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How do lenders price energy efficiency? Evidence from posted interest rates for unsecured credit in France
[Comment les créditeurs valorisent-ils l'efficacité énergétique? Une analyse des taux d'intérêt offerts pour le crédit à la consommation en France]

Author

Listed:
  • Louis-Gaëtan Giraudet

    () (CIRED - Centre international de recherche sur l'environnement et le développement - Cirad - Centre de Coopération Internationale en Recherche Agronomique pour le Développement - AgroParisTech - EHESS - École des hautes études en sciences sociales - ENPC - École des Ponts ParisTech - CNRS - Centre National de la Recherche Scientifique, ENPC - École des Ponts ParisTech)

  • Anna Petronevich

    (Banque de France - Banque de France - Banque de France)

  • Laurent Faucheux

    (CIRED - Centre international de recherche sur l'environnement et le développement - Cirad - Centre de Coopération Internationale en Recherche Agronomique pour le Développement - AgroParisTech - EHESS - École des hautes études en sciences sociales - ENPC - École des Ponts ParisTech - CNRS - Centre National de la Recherche Scientifique)

Abstract

Basic principles of loan pricing predict that the interest rate charged for energy efficiency investment is lower than for conventional investment. We test this hypothesis using a unique dataset of posted interest rates retrieved on a weekly basis from the websites of 15 lending institutions covering the near totality of the French market for unsecured credit. Crucially, our data are immune from sorting bias based on borrower characteristics. We find that the interest rate spread between conventional and energy efficiency investment was negative in 2015 and turned positive in 2016. A similar switch occurred to the spread between home renovation investment and vehicle investment. These results together imply that loans for home energy renovation were consistently charged relatively high interest rates. This can be interpreted as a new barrier to energy efficiency, with adverse consequences for scaling up home energy renovation. One possible explanation is that lenders use project characteristics as a screening device of unobservable borrower characteristics.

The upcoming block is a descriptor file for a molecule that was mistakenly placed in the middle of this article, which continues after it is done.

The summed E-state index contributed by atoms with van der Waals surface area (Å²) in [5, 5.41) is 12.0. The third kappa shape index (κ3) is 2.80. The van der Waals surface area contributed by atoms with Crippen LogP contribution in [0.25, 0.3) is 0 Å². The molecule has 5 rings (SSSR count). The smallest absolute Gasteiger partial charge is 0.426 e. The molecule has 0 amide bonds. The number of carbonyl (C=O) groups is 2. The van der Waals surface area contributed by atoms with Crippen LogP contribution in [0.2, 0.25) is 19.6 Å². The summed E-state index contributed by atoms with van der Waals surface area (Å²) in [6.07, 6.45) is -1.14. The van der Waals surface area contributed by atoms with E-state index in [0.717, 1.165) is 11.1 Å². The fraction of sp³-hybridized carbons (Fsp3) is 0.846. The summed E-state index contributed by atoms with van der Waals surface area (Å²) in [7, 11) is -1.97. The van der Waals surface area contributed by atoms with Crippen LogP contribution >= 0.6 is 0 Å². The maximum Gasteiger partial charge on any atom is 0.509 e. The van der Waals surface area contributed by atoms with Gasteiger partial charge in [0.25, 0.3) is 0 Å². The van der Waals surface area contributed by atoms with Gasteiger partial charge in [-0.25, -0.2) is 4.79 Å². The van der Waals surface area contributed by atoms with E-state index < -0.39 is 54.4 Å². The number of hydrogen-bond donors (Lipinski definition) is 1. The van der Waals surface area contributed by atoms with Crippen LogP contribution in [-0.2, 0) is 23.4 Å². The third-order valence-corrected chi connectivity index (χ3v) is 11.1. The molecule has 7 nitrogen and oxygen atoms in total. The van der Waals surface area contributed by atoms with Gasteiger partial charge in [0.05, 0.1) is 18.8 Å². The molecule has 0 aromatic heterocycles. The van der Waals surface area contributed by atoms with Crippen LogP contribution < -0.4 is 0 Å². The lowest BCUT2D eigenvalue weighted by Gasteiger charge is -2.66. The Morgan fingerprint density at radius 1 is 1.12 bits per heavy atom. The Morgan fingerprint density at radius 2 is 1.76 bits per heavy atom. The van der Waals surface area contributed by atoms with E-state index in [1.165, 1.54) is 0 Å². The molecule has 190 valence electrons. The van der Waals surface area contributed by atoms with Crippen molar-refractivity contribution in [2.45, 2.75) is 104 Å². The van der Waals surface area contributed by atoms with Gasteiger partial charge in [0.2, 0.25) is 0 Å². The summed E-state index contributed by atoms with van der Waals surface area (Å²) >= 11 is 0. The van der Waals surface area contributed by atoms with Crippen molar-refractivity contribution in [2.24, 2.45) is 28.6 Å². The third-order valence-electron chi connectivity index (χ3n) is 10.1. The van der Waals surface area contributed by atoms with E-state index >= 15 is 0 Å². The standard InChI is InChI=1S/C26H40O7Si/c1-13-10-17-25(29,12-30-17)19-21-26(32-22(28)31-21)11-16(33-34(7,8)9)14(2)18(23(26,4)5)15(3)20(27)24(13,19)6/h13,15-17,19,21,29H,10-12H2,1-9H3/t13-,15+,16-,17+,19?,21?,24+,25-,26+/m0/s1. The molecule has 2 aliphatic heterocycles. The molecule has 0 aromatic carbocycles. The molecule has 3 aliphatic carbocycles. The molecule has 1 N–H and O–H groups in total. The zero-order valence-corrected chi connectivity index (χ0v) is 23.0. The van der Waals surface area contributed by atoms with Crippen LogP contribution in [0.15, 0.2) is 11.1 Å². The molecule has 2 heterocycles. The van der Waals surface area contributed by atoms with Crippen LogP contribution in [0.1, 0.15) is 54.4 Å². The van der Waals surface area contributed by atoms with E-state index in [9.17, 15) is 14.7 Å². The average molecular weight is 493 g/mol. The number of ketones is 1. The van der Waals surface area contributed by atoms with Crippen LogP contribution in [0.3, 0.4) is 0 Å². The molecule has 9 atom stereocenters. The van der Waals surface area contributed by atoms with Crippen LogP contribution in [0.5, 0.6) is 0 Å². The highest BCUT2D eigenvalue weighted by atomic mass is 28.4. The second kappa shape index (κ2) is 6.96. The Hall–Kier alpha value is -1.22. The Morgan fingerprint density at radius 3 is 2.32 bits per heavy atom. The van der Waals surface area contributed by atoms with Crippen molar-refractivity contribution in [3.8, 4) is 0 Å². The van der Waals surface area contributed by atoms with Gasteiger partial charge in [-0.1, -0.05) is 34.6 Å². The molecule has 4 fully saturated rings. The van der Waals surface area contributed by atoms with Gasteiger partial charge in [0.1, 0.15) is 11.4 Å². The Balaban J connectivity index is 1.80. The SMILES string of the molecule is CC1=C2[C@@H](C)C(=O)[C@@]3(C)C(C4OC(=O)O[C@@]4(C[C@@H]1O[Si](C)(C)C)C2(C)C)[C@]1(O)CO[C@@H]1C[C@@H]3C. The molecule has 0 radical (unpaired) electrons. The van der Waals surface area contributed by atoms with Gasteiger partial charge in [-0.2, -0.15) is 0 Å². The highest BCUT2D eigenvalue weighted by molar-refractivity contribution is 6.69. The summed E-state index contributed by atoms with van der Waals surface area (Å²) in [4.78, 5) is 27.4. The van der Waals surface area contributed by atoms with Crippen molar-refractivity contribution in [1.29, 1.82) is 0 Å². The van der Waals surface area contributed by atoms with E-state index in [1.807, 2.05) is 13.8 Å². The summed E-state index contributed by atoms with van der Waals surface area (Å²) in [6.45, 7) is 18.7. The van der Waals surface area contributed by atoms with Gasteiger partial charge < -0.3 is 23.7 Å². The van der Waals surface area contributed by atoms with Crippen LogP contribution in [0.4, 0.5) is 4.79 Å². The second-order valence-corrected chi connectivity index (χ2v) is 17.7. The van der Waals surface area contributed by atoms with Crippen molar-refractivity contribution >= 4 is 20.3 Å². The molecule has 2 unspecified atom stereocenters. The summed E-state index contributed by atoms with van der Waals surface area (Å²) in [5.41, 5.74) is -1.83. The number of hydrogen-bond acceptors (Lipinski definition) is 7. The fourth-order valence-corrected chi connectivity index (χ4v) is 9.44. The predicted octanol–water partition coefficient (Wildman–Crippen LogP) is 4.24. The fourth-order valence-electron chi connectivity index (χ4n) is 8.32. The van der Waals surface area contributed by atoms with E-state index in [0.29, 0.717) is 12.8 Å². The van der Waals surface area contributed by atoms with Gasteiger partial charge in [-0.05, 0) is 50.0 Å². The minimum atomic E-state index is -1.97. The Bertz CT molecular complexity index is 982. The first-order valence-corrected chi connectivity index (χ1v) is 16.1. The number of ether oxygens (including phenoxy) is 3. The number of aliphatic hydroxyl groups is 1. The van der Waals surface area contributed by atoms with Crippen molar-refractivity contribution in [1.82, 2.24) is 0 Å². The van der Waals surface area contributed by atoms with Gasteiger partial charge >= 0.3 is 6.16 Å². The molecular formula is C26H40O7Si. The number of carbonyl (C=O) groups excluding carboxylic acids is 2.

Suggested Citation

  • Louis-Gaëtan Giraudet & Anna Petronevich & Laurent Faucheux, 2018. "How do lenders price energy efficiency? Evidence from posted interest rates for unsecured credit in France [Comment les créditeurs valorisent-ils l'efficacité énergétique? Une analyse des taux d'in," Working Papers hal-01890636, HAL.
  • Handle: RePEc:hal:wpaper:hal-01890636
    Note: View the original document on HAL open archive server: https://hal.archives-ouvertes.fr/hal-01890636
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    References listed on IDEAS

    as
    1. Todd D. Gerarden & Richard G. Newell & Robert N. Stavins, 2017. "Assessing the Energy-Efficiency Gap," Journal of Economic Literature, American Economic Association, vol. 55(4), pages 1486-1525, December.
    2. Gilbert E. Metcalf & Kevin A. Hassett, 1999. "Measuring The Energy Savings From Home Improvement Investments: Evidence From Monthly Billing Data," The Review of Economics and Statistics, MIT Press, vol. 81(3), pages 516-528, August.
    3. Hunt Allcott & Michael Greenstone, 2012. "Is There an Energy Efficiency Gap?," Journal of Economic Perspectives, American Economic Association, vol. 26(1), pages 3-28, Winter.
    4. Joshua Graff Zivin and Kevin Novan, 2016. "Upgrading Efficiency and Behavior: Electricity Savings from Residential Weatherization Programs," The Energy Journal, International Association for Energy Economics, vol. 0(Number 4).
    Full references (including those not matched with items on IDEAS)

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    Keywords

    energy efficiency gap; unsecured loan; home energy retrofit;

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